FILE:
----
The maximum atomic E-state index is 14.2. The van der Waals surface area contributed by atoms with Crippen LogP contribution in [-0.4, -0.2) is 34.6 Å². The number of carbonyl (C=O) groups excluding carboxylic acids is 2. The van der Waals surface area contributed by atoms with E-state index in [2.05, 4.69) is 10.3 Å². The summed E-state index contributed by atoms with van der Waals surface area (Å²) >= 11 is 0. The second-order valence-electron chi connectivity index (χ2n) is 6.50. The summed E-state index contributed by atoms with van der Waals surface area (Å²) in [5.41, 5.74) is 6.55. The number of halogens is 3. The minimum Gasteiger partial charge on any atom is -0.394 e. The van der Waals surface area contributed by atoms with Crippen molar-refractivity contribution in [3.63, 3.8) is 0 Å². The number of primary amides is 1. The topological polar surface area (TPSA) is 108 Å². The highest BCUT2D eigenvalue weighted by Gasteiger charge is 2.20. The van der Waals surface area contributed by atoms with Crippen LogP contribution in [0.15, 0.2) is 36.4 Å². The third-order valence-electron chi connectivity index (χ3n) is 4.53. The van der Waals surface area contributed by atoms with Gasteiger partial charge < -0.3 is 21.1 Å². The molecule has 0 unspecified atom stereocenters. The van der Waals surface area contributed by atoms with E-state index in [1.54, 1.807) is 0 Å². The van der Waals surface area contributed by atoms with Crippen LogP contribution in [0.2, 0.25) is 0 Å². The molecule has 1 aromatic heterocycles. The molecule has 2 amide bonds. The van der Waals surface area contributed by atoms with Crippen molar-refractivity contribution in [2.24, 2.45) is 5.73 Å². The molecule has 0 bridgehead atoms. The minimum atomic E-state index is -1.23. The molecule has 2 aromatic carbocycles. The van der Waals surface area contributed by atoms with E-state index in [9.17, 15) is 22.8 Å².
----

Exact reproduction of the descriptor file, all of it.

The maximum atomic E-state index is 14.2. The van der Waals surface area contributed by atoms with Crippen LogP contribution in [-0.4, -0.2) is 34.6 Å². The number of carbonyl (C=O) groups excluding carboxylic acids is 2. The van der Waals surface area contributed by atoms with E-state index in [2.05, 4.69) is 10.3 Å². The summed E-state index contributed by atoms with van der Waals surface area (Å²) >= 11 is 0. The second-order valence-electron chi connectivity index (χ2n) is 6.50. The summed E-state index contributed by atoms with van der Waals surface area (Å²) in [5.41, 5.74) is 6.55. The number of halogens is 3. The minimum Gasteiger partial charge on any atom is -0.394 e. The van der Waals surface area contributed by atoms with Crippen molar-refractivity contribution in [3.63, 3.8) is 0 Å². The number of primary amides is 1. The topological polar surface area (TPSA) is 108 Å². The highest BCUT2D eigenvalue weighted by Gasteiger charge is 2.20. The van der Waals surface area contributed by atoms with Crippen LogP contribution in [0.15, 0.2) is 36.4 Å². The third-order valence-electron chi connectivity index (χ3n) is 4.53. The van der Waals surface area contributed by atoms with Gasteiger partial charge < -0.3 is 21.1 Å². The molecule has 0 unspecified atom stereocenters. The van der Waals surface area contributed by atoms with E-state index in [1.54, 1.807) is 0 Å². The van der Waals surface area contributed by atoms with Crippen LogP contribution in [0.2, 0.25) is 0 Å². The molecule has 1 aromatic heterocycles. The molecule has 2 amide bonds. The van der Waals surface area contributed by atoms with Crippen molar-refractivity contribution in [2.24, 2.45) is 5.73 Å². The molecule has 0 bridgehead atoms. The minimum atomic E-state index is -1.23. The molecule has 2 aromatic carbocycles. The van der Waals surface area contributed by atoms with E-state index in [9.17, 15) is 22.8 Å².